Book Review – Mad by Chloé Esposito

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I don’t tend to pick my reads based on anything other than random choice. As I’ve discussed before, I’m not the kind of person who sticks to my TBR at all. I also don’t really tend to pick seasonal reads either. Well, I guess aside from reading Christmas/Winter related novels in November and December but that’s just common sense. Still, there is something about Summer time that just gets me wanting to read some trash. And I’m talking full on trash. Like the worst of the worst. There’s just something about reading in the sun that requires something absolutely outrageous. So, this year, when I went on holiday recently I took a piece of trash that I’ve been wanting to read for ages. I was so desperate, in fact, that I bought a cheap hardback copy despite already owning it on my Kindle. The reason I was so desperate? It was about twins. I’m a twin (something I’ve mentioned way too often during my 30th birthday year) and am always interested in narratives that relate to twins in some way. So a trashy novel about twins? It was the only thing I was looking forward to reading this August.

Bad by Chloé Esposito is the first in a trilogy of novels in her Mad, Bad, and Dangerous To Know series. It introduces us to Alvina; a young woman who has always lived in the shadow of her more successful sister Beth. Alvina lives in a horrible flat share in London and works at a job she hates. Beth lives with a hunky Italian in absolute luxury. As she sees it, Beth is living the life that Alvina deserves with the man she was meant to end up with. After she loses both her job and her home, Alvina takes the chance to visit her twin for an all expenses paid holiday. A series of unexpected events sees Beth end up dead and Alvina being forced to take her place. From that point on, it is a rollercoaster of sex, drugs, and bloodshed as Alvina learns more and more secrets hiding behind the luxurious façade of her sister’s life.

I can’t put into words just how much I wanted to like this book. It sounded absolutely outrageous and the opening was so full of potential. Alvina’s voice was so uncensored and refreshing that I wanted to go on this adventure with her. I wanted to see her come face-to-face with the identical twin who she hated and steal her life. It all sounded so simple and effective. I was expecting to see Alvina manipulate her way into Beth’s shoes and seduce her husband. Instead, it all went far too Desperate Housewives for my liking. I know this is a trashy thriller but somewhere around the fourth chapter it went from funny trash to stupid trash.

I know expecting good character development from this book was a bad idea but Alvina as a character is even less inspired than the normal women you see in these novels. She goes from being a young woman who likes drinking and meeting men on Tinder to being an unstoppable murderess in the space of about 20 pages. She’s not an exciting femme fatale or sociopath. It’s just so unbelievable. And really irritating. Her narrative started out as kind of funny and irreverent. It quickly became tiresome, boring, and tragically forced. Chloé Esposito needs to get a better idea of what counts as funny and what is simply hyperbole. This is a book that is more interested in pushing things to the limit than it is in keeping control of its narrative. I know this was a debut novel but with writing this terrible it’s amazing this trilogy was so sought after.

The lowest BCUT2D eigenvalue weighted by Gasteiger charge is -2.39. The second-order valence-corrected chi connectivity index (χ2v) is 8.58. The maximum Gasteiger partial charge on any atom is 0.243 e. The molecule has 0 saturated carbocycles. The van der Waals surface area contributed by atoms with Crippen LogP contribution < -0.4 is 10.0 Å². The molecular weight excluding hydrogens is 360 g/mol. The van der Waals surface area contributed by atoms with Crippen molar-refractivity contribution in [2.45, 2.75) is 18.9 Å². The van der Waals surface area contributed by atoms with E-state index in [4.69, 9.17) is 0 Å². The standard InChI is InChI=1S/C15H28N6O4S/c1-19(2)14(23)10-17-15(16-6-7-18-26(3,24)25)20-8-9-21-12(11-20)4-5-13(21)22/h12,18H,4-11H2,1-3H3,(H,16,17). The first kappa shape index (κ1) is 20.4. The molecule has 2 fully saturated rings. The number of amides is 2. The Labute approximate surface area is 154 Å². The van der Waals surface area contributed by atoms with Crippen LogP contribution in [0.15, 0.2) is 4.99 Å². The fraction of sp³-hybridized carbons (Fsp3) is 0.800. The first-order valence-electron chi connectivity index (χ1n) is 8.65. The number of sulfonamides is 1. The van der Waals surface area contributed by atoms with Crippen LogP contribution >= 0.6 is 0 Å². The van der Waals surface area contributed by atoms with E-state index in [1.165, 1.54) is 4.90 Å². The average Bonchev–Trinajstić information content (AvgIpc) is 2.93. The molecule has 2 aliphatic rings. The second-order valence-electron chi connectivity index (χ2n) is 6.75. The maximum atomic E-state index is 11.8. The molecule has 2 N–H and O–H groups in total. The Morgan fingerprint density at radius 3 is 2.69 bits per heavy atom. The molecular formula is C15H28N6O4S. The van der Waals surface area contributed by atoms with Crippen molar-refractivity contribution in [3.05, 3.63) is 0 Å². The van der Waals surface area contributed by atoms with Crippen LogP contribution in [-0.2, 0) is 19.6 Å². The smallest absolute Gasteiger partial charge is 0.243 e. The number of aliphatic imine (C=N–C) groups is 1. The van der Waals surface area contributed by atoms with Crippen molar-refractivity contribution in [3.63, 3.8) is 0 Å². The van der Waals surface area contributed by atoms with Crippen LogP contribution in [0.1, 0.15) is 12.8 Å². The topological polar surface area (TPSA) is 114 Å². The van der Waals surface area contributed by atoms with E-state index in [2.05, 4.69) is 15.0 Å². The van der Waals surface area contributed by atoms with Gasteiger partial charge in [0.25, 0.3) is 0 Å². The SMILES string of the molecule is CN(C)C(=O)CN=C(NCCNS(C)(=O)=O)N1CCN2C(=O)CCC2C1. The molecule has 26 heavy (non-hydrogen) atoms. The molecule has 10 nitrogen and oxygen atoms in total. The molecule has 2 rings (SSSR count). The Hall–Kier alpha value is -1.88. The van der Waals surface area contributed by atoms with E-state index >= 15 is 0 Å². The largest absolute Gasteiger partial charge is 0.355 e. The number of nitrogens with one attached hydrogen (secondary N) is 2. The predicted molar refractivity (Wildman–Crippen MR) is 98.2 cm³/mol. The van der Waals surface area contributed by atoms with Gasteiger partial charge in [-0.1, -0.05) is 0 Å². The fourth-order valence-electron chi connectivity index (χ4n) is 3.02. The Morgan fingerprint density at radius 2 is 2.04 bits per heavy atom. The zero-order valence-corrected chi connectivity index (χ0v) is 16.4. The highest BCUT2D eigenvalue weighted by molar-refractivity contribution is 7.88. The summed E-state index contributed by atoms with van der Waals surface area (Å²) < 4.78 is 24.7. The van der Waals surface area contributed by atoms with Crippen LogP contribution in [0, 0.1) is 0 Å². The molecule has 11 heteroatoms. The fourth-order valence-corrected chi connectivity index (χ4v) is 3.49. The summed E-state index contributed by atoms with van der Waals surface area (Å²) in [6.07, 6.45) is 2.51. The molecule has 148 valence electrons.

And anyone out there who says this book is sexy is fucking ridiculous! This features some of the worst written sex scenes I’ve ever read. It’s entirely possible that Esposito was the ghost writer for Katie Price’s novels because I haven’t read anything outside of Price’s novels that manages to be so pornographic yet so unsexy at the same time. It’s outrageous. I know there are basically no writers out there who can adequately translate sex onto the page but this is the kind of shit that you’d normally find in really bad fanfiction written by 13 year olds who’ve never experienced it. Other than the kind of women who loved 50 Shades of Gray, I don’t know who would find this book titillating. Guys, if you want sexy go out and read some goddamn Henry Miller and do it properly, okay.

God, it’s been ages since I’ve been this angry about a book. Probably not since the god awful One Of Us Is Lying have I actually wanted an author to give me my time back. I’m fairly positive that this book actually sucked out some of my intelligence with every page turn. It’s a mess. Bad is a book that manages to be both too fast-paced and far too slow at the same time. The narrative takes place so quickly you can barely keep up but there is so much unnecessary description that it feels like it’s never going to end. There is no subtlety or, indeed, talent on show in the writing and the characters are all so flat and clichéd. I applaud any book that wants to show that women can be dark and dangerous too but this isn’t the way to do it. This isn’t the book to do anything but make 50 Shades seem more like Ulysses.

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